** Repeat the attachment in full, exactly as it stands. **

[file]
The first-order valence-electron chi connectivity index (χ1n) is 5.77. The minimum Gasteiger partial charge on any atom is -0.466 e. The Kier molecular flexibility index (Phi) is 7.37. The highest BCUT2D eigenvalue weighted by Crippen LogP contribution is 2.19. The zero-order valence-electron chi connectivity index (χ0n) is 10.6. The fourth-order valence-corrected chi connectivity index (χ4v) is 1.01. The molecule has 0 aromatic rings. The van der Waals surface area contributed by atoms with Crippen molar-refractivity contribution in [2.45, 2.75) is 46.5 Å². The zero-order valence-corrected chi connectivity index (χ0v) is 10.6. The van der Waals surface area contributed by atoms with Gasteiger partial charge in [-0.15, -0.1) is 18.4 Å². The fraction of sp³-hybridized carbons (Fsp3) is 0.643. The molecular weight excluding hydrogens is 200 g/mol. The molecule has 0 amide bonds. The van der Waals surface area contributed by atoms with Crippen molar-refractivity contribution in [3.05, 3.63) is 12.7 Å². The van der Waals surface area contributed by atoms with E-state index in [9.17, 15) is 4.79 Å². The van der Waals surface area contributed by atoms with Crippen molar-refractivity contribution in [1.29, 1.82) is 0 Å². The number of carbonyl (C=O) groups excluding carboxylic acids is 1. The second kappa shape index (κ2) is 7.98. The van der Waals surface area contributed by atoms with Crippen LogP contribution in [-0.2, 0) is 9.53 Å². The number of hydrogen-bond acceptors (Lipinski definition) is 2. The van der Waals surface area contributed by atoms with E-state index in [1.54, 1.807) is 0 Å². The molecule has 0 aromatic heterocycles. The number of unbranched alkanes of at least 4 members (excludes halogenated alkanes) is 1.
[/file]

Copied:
The first-order valence-electron chi connectivity index (χ1n) is 5.77. The minimum Gasteiger partial charge on any atom is -0.466 e. The Kier molecular flexibility index (Phi) is 7.37. The highest BCUT2D eigenvalue weighted by Crippen LogP contribution is 2.19. The zero-order valence-electron chi connectivity index (χ0n) is 10.6. The fourth-order valence-corrected chi connectivity index (χ4v) is 1.01. The molecule has 0 aromatic rings. The van der Waals surface area contributed by atoms with Crippen molar-refractivity contribution in [2.45, 2.75) is 46.5 Å². The zero-order valence-corrected chi connectivity index (χ0v) is 10.6. The van der Waals surface area contributed by atoms with Gasteiger partial charge in [-0.15, -0.1) is 18.4 Å². The fraction of sp³-hybridized carbons (Fsp3) is 0.643. The molecular weight excluding hydrogens is 200 g/mol. The molecule has 0 amide bonds. The van der Waals surface area contributed by atoms with Crippen molar-refractivity contribution in [3.05, 3.63) is 12.7 Å². The van der Waals surface area contributed by atoms with E-state index in [9.17, 15) is 4.79 Å². The van der Waals surface area contributed by atoms with Crippen molar-refractivity contribution in [1.29, 1.82) is 0 Å². The number of carbonyl (C=O) groups excluding carboxylic acids is 1. The second kappa shape index (κ2) is 7.98. The van der Waals surface area contributed by atoms with Crippen LogP contribution in [-0.2, 0) is 9.53 Å². The number of hydrogen-bond acceptors (Lipinski definition) is 2. The van der Waals surface area contributed by atoms with E-state index in [1.54, 1.807) is 0 Å². The molecule has 0 aromatic heterocycles. The number of unbranched alkanes of at least 4 members (excludes halogenated alkanes) is 1.